Karsh 100: A Biography in Images

Amy Julian

You know the iconic, timeless photographs that portray the likes of Winston Churchill, Ernest Hemingway, Albert Einstein, and Audrey Hepburn, but do you know that the one man who influenced the world with his knack for capturing real emotion and evoking the same retired to Boston, spending his last days speaking of the beauty the city had to offer?

Armenian-Canadian Yousuf Karsh (1908-2002), who is considered by many to be the most influential photographer of all time, captured the essence of nature and its inhabitants and used the lens as a window into the lives of some of the most famous people of the time. In addition to capturing the beautiful landscapes of Vancouver and everyday objects in their simplistic and underappreciated beauty, Karsh is perhaps most famous for his portraits of figures such as Hepburn, Churchill, Pablo Picasso, Helen Keller, and so many more figures who have influenced the world politically, artistically and humanitarianly.

Six years after the passing of Karsh, and marking what would have been his one-hundredth birthday, The Museum of Fine Arts has put together a remarkable exhibition and tribute to the late photographer, showcasing his work and emphasizing his talent and passion for his life’s calling. The MFA also promises displays of his less acknowledged, yet still breathtaking, images and “archival material revealing Karsh’s personality, his approach to his work, and the friendships he forged” with his subjects. “Karsh 100: a Biography in Images” will open to the public on September 23 in the Museum’s Rabb Gallery. It is scheduled to run through January of 2009.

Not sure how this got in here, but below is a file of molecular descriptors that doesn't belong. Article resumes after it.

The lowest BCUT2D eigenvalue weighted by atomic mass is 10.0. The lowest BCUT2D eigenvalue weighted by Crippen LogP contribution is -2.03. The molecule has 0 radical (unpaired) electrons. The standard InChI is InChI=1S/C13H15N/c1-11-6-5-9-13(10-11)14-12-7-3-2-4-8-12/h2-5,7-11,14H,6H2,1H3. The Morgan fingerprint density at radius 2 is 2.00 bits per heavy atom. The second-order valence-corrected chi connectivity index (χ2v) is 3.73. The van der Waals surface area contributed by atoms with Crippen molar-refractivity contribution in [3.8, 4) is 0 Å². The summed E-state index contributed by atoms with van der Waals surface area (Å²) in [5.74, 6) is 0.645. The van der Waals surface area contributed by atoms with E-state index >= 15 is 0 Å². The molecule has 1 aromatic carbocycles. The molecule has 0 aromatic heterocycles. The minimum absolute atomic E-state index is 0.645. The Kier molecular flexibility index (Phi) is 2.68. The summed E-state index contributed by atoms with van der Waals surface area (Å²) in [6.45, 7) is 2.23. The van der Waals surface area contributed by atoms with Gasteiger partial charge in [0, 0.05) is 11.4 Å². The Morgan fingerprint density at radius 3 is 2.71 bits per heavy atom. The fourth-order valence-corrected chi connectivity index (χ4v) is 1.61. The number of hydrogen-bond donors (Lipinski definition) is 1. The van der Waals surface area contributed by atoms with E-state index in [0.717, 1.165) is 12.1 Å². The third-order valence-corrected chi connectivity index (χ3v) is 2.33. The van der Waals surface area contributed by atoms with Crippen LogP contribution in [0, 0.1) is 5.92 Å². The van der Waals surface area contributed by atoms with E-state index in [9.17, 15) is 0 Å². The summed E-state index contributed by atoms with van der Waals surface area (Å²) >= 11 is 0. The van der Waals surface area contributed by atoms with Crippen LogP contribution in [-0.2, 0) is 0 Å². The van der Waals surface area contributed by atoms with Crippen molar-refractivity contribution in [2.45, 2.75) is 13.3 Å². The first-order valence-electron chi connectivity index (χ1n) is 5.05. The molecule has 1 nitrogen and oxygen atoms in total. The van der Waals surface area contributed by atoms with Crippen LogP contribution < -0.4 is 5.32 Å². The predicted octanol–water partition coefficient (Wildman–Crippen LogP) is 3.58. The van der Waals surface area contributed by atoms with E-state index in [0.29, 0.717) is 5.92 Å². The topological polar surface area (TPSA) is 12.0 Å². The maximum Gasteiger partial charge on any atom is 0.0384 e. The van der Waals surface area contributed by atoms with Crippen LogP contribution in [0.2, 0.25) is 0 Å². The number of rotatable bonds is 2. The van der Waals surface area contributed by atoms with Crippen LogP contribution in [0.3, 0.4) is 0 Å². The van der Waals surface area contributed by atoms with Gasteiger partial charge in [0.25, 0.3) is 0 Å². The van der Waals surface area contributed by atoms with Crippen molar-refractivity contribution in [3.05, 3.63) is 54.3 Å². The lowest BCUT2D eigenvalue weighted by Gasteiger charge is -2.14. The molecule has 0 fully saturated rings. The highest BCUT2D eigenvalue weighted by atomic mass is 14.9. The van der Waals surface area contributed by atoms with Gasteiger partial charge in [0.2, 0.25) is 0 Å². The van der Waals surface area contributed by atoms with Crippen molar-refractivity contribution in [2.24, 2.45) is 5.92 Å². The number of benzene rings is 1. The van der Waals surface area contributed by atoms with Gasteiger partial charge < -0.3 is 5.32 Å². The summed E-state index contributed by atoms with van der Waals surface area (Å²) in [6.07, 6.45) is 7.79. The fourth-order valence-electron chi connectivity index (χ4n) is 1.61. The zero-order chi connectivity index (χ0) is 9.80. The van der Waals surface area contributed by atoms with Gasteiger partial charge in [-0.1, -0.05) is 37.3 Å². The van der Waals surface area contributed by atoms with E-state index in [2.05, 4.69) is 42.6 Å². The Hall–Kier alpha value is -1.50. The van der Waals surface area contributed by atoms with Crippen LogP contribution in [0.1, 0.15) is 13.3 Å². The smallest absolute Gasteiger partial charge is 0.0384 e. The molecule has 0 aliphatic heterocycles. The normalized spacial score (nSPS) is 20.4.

The show is expected to be a memorable experience, and images of his subjects (from 1941 through the early 90’s) are sure to evoke emotion and memories in audiences visiting the exhibit. Be sure to check out the exhibit at the MFA in Boston and pay tribute to an inspirational man who influenced generations and has set new standards for photographers everywhere. Admission to the Museum is free to students with a valid University ID, while special exhibits such as this will cost an additional (perhaps discounted) fee. Whether you are a photography student or simply enjoy taking in beautiful art, you will not be disappointed in this exhibit.

Amy Julian can be reached at [email protected]